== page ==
In real estate and lodging, an amenity is something considered to benefit a property and thereby increase its value.[1] Tangible amenities can include the number and nature of guest rooms and the provision of facilities such as elevators (lifts), wi-fi, restaurants, parks, communal areas, swimming pools, golf courses, health club facilities, party rooms, theater or media rooms, bike paths or garages, while intangible amenities can include aspects such as well-integrated public transport, pleasant views, nearby activities and a low crime rate. Within the context of environmental economics, an environmental amenity can include access to clean air or clean water, or the quality of any other environmental good that may reduce adverse health effects for residents or increase their economic welfare.[2]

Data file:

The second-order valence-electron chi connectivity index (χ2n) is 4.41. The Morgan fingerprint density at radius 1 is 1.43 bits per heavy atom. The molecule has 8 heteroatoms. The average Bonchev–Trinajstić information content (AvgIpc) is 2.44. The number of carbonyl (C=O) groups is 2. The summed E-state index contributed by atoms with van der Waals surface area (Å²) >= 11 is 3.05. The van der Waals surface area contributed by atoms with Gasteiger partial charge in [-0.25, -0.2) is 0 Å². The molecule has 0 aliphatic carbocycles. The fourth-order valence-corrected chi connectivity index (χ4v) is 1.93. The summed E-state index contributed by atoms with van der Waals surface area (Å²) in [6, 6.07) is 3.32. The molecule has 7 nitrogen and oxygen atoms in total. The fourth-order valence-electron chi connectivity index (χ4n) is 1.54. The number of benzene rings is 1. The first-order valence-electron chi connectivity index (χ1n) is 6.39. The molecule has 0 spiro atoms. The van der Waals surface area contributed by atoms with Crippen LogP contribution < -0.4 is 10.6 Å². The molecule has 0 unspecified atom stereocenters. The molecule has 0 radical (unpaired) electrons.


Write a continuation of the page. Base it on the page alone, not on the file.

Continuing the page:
Public amenities

  • Banks and post offices
  • Cheap and easy access to utilities such as electricity, water, natural gas and internet
  • Clean air
  • General and specialised shops and markets
  • Hospitals, clinics and other medical facilities
  • Libraries and cinemas
  • Local buses and railway stations and connections to airports and ferry terminals
  • Nurseries and schools, colleges and universities
  • Parks, beaches and public areas for recreation
  • Roads with easy access to highways and motorways


  1. Carmichael, D. R (2003). Accountants' Handbook, Special Industries and Special Topics (Volume 2) (10 ed.). John Wiley & Sons. p. 30. ISBN 0471456179.
  2. Field, Barry C.; Field, Martha K. (2017). Environmental Economics, An Introduction (7 ed.). McGraw-Hill. p. 145-147. ISBN 978-0-07-802189-3.
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